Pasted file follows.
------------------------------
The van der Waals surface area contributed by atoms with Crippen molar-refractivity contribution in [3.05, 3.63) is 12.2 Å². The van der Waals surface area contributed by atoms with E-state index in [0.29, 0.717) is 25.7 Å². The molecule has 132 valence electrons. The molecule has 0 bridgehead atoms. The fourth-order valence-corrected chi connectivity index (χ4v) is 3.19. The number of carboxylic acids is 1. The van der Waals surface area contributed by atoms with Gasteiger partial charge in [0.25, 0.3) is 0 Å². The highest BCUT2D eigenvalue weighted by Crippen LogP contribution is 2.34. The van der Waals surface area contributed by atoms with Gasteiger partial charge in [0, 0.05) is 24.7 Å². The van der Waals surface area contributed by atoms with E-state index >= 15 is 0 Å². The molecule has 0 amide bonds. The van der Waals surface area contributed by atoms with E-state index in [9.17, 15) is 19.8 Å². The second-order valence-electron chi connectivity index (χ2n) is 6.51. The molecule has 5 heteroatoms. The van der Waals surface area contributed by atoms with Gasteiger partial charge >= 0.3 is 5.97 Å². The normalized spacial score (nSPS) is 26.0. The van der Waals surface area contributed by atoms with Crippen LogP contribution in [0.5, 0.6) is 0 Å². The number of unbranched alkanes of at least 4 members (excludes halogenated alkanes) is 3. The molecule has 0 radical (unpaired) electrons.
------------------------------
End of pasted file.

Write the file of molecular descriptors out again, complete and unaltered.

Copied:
The van der Waals surface area contributed by atoms with Crippen molar-refractivity contribution in [3.05, 3.63) is 12.2 Å². The van der Waals surface area contributed by atoms with E-state index in [0.29, 0.717) is 25.7 Å². The molecule has 132 valence electrons. The molecule has 0 bridgehead atoms. The fourth-order valence-corrected chi connectivity index (χ4v) is 3.19. The number of carboxylic acids is 1. The van der Waals surface area contributed by atoms with Gasteiger partial charge in [0.25, 0.3) is 0 Å². The highest BCUT2D eigenvalue weighted by Crippen LogP contribution is 2.34. The van der Waals surface area contributed by atoms with Gasteiger partial charge in [0, 0.05) is 24.7 Å². The van der Waals surface area contributed by atoms with E-state index >= 15 is 0 Å². The molecule has 0 amide bonds. The van der Waals surface area contributed by atoms with E-state index in [9.17, 15) is 19.8 Å². The second-order valence-electron chi connectivity index (χ2n) is 6.51. The molecule has 5 heteroatoms. The van der Waals surface area contributed by atoms with Gasteiger partial charge >= 0.3 is 5.97 Å². The normalized spacial score (nSPS) is 26.0. The van der Waals surface area contributed by atoms with Crippen LogP contribution in [0.5, 0.6) is 0 Å². The number of unbranched alkanes of at least 4 members (excludes halogenated alkanes) is 3. The molecule has 0 radical (unpaired) electrons.